TRIMPS

The latest release of iSMARTtrain includes analysis of training sessions using TRIMP. This document gives an overview of what TRIMP is, and how it is implemented in iSMARTtrain.

What is TRIMP?

TRIMP is a method of quantifying a training session or race. The basic method was developed by Dr. Eric Bannister in the mid-70’s. It is calculated as the product of the Training Volume and the Training Intensity. In it’s simplest form, it’s the duration of the session x average heart rate:

45 minutes at an average HR of 150 = 45 * 150 = 6750

A limitation of this method of calculation is that it does not differentiate between the intensity levels of training. For example, the TRIMP value for 45 minutes at a heart rate of 150 is the same as 37 minutes at 180 bpm, but these are very different training levels.

To overcome this the HR zone was used to add a ‘weight’ to the calculation. For example:

15 minutes in HR Zone 1, followed by 15 minutes in HR Zone 3 gives:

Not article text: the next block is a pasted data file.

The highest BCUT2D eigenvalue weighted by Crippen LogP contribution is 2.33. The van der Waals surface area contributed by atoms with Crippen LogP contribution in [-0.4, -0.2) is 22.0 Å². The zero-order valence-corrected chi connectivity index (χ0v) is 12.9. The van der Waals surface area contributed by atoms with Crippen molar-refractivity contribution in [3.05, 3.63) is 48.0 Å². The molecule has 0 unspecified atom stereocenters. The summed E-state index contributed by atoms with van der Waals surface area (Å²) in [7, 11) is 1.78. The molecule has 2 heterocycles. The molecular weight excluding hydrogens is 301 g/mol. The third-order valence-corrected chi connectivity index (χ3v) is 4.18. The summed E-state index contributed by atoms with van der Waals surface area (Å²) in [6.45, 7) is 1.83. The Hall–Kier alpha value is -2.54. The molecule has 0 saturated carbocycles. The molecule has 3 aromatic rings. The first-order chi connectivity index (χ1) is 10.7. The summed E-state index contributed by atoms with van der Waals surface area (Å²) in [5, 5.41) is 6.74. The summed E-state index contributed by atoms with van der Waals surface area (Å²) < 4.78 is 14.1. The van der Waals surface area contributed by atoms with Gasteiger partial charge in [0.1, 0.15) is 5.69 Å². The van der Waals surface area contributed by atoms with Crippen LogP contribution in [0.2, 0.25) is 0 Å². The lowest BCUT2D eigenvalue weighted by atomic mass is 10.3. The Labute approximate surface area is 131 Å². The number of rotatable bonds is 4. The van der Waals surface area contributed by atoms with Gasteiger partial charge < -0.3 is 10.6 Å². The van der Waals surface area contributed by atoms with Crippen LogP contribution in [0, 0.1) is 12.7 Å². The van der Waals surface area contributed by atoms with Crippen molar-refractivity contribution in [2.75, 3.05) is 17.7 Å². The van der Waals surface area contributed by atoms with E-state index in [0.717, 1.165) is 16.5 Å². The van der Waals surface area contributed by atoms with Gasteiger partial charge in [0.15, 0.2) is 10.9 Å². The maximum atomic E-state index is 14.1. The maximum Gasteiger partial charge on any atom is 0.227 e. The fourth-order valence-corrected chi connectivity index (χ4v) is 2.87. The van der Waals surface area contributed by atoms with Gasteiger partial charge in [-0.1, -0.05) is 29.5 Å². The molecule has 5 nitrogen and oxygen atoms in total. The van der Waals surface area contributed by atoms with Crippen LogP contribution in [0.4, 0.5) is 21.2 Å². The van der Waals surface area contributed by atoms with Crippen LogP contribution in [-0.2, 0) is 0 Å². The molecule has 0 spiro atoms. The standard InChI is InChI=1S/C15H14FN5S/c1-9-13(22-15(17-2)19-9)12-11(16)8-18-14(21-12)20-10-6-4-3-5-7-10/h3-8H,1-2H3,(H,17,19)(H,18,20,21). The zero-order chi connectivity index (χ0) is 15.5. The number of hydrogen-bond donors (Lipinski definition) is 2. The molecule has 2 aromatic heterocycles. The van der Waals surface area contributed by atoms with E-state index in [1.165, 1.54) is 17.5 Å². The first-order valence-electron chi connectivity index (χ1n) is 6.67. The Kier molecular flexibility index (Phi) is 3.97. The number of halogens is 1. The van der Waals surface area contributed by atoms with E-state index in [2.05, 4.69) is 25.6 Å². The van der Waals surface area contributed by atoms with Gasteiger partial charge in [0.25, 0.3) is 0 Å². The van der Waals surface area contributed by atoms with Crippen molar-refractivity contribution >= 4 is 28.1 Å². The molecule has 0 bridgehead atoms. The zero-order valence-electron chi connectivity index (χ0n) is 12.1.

(15 x 1) + (15 * 3), give a TRIMP score of 60

Co-developer and Sports Scientist Joe Beer (http://www.jbst.com) has reviewed recent research in the area [1,2,3,4] and from this we set the three zone method based the average from known elite data.

The five zone method can be set as follows [5]:

Zone 1 50 to 60% HRmax

Zone 2 60-70

Zone 3 70-80

Zone 4 80-90

Zone 5 90-100

How is TRIMP incorporated in to iSMARTtrain?

TRIMP has been incorporated in the latest release of iSMARTtrain. As each session is downloaded from the HRM, the TRIMP value is calculated and displayed in the Summary Panel. The total TRIMP value for the week is shown in the summary column in ‘Month View’

The Zones used for the calculation are set in the Preferences dialog. Initially, each zone has a weight of 1, 2, 3, 4, or 5. The weight can be changed, using the ‘Advanced’ button in the ‘HR Zones’ tab of the Preferences dialog.

Using the ‘Summary Graph’, and selecting ‘TRIMPS’ in the ‘Show Me’ popup menu, it’s possible to see the total TRIMP score for each week or month. This will show how the load of your training has varied over time.

References

[1] Galy et al(2003)

[2] Lucia et al (2003)

[3] Siler & Kjerland (2004)

[4] Esteve-Lanao et al (2005)

[5] Foster et al (2001)